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Culture

German students cross Atlantic for a different approach to education

In the 200 years since its inception, Berlin's Humboldt University has frequently fallen prey to the reform whims of education ministers. In recent years, that has meant moving closer to the US college model.

Two women studying

Choosing a university is only the first step

With its vast marble staircase and lofty ceiling, the foyer of the Humboldt in central Berlin is an imposing space. It has an air of prestige and learnedness about it. But that is not all it has.

In one corner there is something quite different: the university store, which is filled with shelves and rails of brightly colored clothes bearing the Humboldt insignia. One t-shirt boldly states "my mother wanted me to go to Harvard, my father wanted me to go to Cambridge, but I wanted to go my way" - that way being the Humboldt.

And while the university, which ranks among the top 10 in the country, is undoubtedly popular, some 8,000 Germans are currently studying at colleges in the United States. That is fewer than are on programs in the Netherlands and Austria, but still a large number given the prohibitively expensive fees synonymous with an American university education.

Ursula Hans, director of the International Office at the Humboldt, said one of the major benefits of the US system is that it not only teaches its students, but is also willing to learn from them.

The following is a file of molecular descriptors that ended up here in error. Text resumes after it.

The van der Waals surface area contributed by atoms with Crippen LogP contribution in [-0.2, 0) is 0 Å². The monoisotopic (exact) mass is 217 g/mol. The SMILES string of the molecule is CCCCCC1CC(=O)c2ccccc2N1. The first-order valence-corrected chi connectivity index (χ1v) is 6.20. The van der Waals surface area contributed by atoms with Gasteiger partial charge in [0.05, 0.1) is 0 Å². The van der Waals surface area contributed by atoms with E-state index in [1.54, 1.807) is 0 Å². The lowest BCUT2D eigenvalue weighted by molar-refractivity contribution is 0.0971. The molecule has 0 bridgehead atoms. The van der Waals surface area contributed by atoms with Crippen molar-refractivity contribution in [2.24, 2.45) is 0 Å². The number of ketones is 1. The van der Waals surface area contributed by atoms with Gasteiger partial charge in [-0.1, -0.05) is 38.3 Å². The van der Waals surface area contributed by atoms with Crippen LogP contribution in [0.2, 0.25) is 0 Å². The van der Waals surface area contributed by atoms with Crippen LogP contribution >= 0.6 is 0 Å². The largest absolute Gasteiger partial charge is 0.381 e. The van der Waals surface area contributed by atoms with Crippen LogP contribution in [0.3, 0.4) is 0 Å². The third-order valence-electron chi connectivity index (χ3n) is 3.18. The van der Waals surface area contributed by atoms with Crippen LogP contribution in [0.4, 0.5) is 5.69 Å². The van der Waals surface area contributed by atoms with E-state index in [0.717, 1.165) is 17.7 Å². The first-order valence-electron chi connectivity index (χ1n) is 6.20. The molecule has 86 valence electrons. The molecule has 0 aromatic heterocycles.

A filled auditorium

German professors are often responsible for too many students

"This is a university system that for 200 years or more has been taking tuition from its students, and that has translated into services, and institutes and departments that are well planned and set up," Hans told Deutsche Welle.

Unbeatable resources

It's a view shared by German students who have experienced the American system first-hand. Ines Eben von Racknitz went to Stanford University on a scholarship to study Chinese, religion and comparative literature. She was so taken with the whole experience that she said she probably would have done it even if it had meant leaving college with a mountain of debts. She was amazed at the resources and the attitudes of those on campus.

"Everyone wants to help you to get a job afterwards; people are looking after you," said von Racknitz. "And you have amazing archives and libraries which are open all the time, and professors have open doors, so are always available."

But what stood out to her perhaps more than anything was the enthusiasm with which the academic staff went about their own work and encouraged her in hers.

"They are delighted in what they do, they have passion and they are glowing from it," she continued. "If you are in academia, you are abandoning riches and fame, so you need to be passionate and delighted; that is what they are, and it's very inspiring."

Overworked multi-taskers

Main quad with arches at Stanford University

Stanford University: not just a pretty face